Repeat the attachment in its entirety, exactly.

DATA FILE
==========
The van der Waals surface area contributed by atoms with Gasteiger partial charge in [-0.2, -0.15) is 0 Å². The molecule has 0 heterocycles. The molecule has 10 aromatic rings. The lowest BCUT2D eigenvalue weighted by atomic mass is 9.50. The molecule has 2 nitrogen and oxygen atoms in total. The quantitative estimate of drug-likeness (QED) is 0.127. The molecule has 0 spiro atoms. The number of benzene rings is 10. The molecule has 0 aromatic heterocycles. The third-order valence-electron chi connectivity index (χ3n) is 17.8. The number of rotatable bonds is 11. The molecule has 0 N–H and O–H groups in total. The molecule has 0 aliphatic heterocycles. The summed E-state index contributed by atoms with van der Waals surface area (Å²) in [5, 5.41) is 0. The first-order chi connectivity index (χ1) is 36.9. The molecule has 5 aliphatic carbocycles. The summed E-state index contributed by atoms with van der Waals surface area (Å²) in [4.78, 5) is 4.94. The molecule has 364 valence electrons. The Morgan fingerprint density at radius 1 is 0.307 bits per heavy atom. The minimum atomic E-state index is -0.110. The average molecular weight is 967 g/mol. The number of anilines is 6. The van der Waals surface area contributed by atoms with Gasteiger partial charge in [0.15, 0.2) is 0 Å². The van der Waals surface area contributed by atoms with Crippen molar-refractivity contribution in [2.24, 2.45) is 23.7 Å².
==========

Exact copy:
The van der Waals surface area contributed by atoms with Gasteiger partial charge in [-0.2, -0.15) is 0 Å². The molecule has 0 heterocycles. The molecule has 10 aromatic rings. The lowest BCUT2D eigenvalue weighted by atomic mass is 9.50. The molecule has 2 nitrogen and oxygen atoms in total. The quantitative estimate of drug-likeness (QED) is 0.127. The molecule has 0 spiro atoms. The number of benzene rings is 10. The molecule has 0 aromatic heterocycles. The third-order valence-electron chi connectivity index (χ3n) is 17.8. The number of rotatable bonds is 11. The molecule has 0 N–H and O–H groups in total. The molecule has 0 aliphatic heterocycles. The summed E-state index contributed by atoms with van der Waals surface area (Å²) in [5, 5.41) is 0. The first-order chi connectivity index (χ1) is 36.9. The molecule has 5 aliphatic carbocycles. The summed E-state index contributed by atoms with van der Waals surface area (Å²) in [4.78, 5) is 4.94. The molecule has 364 valence electrons. The Morgan fingerprint density at radius 1 is 0.307 bits per heavy atom. The minimum atomic E-state index is -0.110. The average molecular weight is 967 g/mol. The number of anilines is 6. The van der Waals surface area contributed by atoms with Gasteiger partial charge in [0.15, 0.2) is 0 Å². The van der Waals surface area contributed by atoms with Crippen molar-refractivity contribution in [2.24, 2.45) is 23.7 Å².